My objective is simple: provide facts for consumers so they can be confident their cars love ethanol and they should use it every time. It starts with the fact that ethanol is the safest component in gasoline today.”

According to EPA’s Urban Air Toxics report to Congress, U.S. refiners increasingly boost octane by adding refining by-products such as benzene, toluene, ethyl benzene and xylene. Several of these chemicals are known and suspected carcinogens, and they’re more expensive additives.

“These products of oil refining, known as aromatics, can produce cancer-causing emissions,” McPheeters said. “Ethanol is much less expensive and burns cleaner than these toxic petroleum-based chemicals. Blending even just 10 percent ethanol in gasoline reduces tailpipe emissions that lead to smog. The inexpensive, renewable, octane-boosting capabilities of ethanol make it an indispensable part of the U.S. motor fuel supply.”

A study released by the U.S. Department of Agriculture in January shows that ethanol releases 43 percent fewer greenhouse gases (GHG) than gasoline. The report provides research that corn ethanol is a GHG-friendly alternative to fossil fuels while boosting farm economies.

“I look forward to helping farmers be profitable with additional markets for the corn we produce so efficiently,” McPheeters said. “Agriculture is a huge economic engine for us all, because when farmers make money, they spend it with businesses that put local people to work. We can keep more of our fuel dollars right here in the Corn Belt, rather than sending money to foreign nations.”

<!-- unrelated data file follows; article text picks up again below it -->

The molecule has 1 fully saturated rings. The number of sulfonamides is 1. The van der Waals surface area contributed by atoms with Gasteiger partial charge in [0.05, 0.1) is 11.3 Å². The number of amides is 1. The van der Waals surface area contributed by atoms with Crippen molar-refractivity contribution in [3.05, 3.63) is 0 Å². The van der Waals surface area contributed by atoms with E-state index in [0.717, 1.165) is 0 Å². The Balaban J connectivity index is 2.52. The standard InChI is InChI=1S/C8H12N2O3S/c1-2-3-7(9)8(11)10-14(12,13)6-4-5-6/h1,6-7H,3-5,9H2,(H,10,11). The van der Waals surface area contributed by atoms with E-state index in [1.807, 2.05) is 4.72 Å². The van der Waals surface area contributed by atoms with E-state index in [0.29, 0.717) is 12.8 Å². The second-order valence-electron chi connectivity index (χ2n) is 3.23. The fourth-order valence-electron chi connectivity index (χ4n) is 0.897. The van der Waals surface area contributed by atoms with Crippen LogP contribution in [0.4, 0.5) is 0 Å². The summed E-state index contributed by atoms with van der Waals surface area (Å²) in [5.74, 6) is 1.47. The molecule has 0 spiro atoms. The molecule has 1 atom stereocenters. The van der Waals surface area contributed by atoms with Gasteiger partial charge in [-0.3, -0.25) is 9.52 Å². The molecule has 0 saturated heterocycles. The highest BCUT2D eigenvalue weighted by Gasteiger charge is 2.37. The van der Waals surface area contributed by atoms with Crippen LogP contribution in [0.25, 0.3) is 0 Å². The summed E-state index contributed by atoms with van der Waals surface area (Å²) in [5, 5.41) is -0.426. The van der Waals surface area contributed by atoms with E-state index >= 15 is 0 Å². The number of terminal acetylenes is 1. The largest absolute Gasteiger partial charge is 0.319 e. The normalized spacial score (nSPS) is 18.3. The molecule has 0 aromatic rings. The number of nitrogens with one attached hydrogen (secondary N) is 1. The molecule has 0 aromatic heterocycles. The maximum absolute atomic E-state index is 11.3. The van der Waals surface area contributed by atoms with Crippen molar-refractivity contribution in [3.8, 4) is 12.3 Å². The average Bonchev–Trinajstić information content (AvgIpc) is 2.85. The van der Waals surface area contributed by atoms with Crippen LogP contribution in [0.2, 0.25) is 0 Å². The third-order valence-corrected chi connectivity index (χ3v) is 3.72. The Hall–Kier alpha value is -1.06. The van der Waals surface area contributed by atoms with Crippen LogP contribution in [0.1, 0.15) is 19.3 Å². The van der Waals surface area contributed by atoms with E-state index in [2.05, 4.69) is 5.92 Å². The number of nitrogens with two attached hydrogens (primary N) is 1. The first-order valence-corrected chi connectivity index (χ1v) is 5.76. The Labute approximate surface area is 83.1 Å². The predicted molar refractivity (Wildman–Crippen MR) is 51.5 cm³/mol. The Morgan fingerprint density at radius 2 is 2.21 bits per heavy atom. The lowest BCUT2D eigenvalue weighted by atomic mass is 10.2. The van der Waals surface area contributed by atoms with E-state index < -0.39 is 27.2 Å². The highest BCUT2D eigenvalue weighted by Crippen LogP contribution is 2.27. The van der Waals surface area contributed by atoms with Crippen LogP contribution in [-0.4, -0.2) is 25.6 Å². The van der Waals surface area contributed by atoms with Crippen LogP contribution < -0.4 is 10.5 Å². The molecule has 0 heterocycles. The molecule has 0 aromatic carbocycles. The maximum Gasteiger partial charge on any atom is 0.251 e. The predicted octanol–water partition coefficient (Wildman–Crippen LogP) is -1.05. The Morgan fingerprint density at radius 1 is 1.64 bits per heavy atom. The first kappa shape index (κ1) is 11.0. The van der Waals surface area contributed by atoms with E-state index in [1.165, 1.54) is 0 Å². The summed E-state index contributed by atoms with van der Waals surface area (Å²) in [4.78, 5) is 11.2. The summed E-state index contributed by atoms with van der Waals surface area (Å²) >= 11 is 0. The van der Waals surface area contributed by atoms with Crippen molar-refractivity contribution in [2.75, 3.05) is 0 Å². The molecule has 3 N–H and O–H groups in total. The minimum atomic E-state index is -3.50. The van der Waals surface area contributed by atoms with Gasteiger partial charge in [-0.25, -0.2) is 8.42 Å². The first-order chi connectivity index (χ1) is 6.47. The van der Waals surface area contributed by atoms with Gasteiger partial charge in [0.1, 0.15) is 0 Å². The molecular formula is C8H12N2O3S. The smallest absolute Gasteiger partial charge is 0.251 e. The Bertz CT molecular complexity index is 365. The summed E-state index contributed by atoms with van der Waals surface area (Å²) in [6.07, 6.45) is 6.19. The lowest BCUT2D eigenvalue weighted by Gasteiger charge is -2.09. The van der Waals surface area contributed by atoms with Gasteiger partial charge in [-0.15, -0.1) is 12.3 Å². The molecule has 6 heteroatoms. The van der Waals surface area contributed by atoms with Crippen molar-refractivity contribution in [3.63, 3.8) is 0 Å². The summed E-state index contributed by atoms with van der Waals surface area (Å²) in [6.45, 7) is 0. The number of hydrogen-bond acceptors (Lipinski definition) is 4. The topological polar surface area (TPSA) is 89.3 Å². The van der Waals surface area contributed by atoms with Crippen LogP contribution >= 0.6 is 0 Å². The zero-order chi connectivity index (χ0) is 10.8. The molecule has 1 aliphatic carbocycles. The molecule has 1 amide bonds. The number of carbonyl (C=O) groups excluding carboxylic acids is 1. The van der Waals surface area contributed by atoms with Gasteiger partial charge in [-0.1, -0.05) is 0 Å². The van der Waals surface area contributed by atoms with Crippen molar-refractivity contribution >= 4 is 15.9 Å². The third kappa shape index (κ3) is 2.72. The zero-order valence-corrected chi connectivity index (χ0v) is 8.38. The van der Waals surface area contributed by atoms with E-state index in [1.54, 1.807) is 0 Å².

When not farming and advocating for ethanol, McPheeters and his wife, Patti, enjoy time with their four children and three grandchildren.

Paul Kenney, who farms near Kearney, Nebraska, preceded McPheeters as the business representative on the Ethanol Board. Kenney was recently elected to the University of Nebraska Board of Regents after serving eight years on the Nebraska Ethanol Board.

McPheeters joins current board members: Mike Thede, chairman (Palmer, Neb.); Jan tenBensel, vice chairman (Cambridge, Neb.); Mark Ondracek, secretary (Omaha, Neb.); Galen Frenzen (Fullerton, Neb.); Tim Else (Belvidere, Neb.); Randy Gard (Grand Island, Neb.); and University of Nebraska-Lincoln Chemical Engineering Professor Hunter Flodman, who serves as the board’s technical advisor.

Members of the Nebraska Ethanol Board are appointed by the Governor to serve four-year terms. The seven-member board includes four members actively engaged in farming (general farming, corn, wheat and sorghum), one member representing labor interests, one member representing petroleum marketers and one member representing business. The Board’s technical advisor serves as a non-voting member.